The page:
Legally, Massachusetts is a commonwealth because the term is contained in the Constitution. In the era leading up to 1780, a popular term to refer to an entire body of people who made up a nation or a state (also known as the political body) was the word Commonwealth. This term was the preferred use of some political writers. In addition to Kentucky, Massachusetts, Pennsylvania and Virginia, the United States has two other communities, Puerto Rico and the Northern Mariana Islands, but they are of a different type.
They are not states and have only one non-voting representative in Congress. While residents of these islands have U.S. citizenship, they don't pay federal income taxes, although they do pay other types of federal taxes. Commonwealth is a term used by four of the 50 states of the United States in their full official names.
Commonwealth is a traditional English term for a political community founded by the common good. The four states (Kentucky, Massachusetts, Pennsylvania and Virginia) are all in the eastern United States and, prior to the formation of the United States in 1776, were British colonial possessions (although Kentucky did not exist as an independent system of government under British rule, but was part of Virginia). As such, they share a strong influence of English common law in some of their laws and institutions. Adams would use state and commonwealth interchangeably when talking about Massachusetts, but it seems that when he used the word commonwealth it was for more elegant things.
All commissions shall be in the name of the Commonwealth of Massachusetts, signed by the Governor and witnessed by the Secretary or his deputy, and shall bear the great seal of the Commonwealth attached to them. I solemnly swear that I will have true faith and loyalty to the Commonwealth of Massachusetts, and I will support its constitution. The name State of Massachusetts Bay was used in all laws and is resolved until 1780 and in the first draft of the constitution. The individuals, who inhabit the territory formerly called the Province of the Bay of Massachusetts, solemnly and mutually agree with each other, to become a free, sovereign and independent political body or state under the name of THE COMMONWEALTH OF MASSACHUSETTS.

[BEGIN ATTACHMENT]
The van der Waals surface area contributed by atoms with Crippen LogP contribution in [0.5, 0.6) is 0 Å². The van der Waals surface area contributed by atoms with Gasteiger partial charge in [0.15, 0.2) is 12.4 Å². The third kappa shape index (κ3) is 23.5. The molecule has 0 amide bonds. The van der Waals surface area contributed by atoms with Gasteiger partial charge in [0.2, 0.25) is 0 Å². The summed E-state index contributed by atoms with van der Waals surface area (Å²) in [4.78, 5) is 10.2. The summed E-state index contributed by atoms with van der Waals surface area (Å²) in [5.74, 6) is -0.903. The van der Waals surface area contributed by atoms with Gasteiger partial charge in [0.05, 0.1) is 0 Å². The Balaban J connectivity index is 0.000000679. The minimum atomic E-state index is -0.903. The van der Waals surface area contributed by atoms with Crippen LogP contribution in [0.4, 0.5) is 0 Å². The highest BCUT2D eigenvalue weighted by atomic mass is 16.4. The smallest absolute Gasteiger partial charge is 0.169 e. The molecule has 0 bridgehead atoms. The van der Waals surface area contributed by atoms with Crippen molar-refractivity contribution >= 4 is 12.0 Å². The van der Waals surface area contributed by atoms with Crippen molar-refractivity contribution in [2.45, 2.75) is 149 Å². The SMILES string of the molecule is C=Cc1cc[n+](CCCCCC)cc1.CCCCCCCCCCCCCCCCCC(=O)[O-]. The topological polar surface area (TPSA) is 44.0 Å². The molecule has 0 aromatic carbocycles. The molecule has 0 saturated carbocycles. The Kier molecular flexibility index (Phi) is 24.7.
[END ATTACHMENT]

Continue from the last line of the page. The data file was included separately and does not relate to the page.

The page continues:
States such as Kentucky, Massachusetts, Pennsylvania and Virginia are also integral parts of the rich tapestry of American history. All laws that have so far been adopted, used, and passed in the province, colony, or Bay State of Massachusetts, and that generally apply in the courts of law, will remain and remain in full force, until amended or repealed by the legislature; only those parts that are repugnant of rights are excepted. and freedoms contained in this constitution. By the time Massachusetts was considered a commonwealth, both Pennsylvania and Virginia had already assumed the designation.
In Massachusetts, the name can be traced to the founding father and resident of Massachusetts, John Adams, who wrote the Massachusetts constitution, drafted in 1780. According to an commonwealth website (Massachusetts, where Merriam-Webster is headquartered), several political writers preferred the term commonwealth in the years prior to 1780, when the Massachusetts constitution officially designated the state as such; the preference is that it is believed that it existed perhaps because there was some anti-monarchic sentiment when using the word commonwealth. This is evident in the names of the Massachusetts State Police, the Massachusetts State House, and Bridgewater State Hospital. Sometimes there can be some confusion about what this means and how the name differentiates Massachusetts from other states.
The Constitution of the Commonwealth of Massachusetts, drafted by none other than John Adams, came into force in 1780. .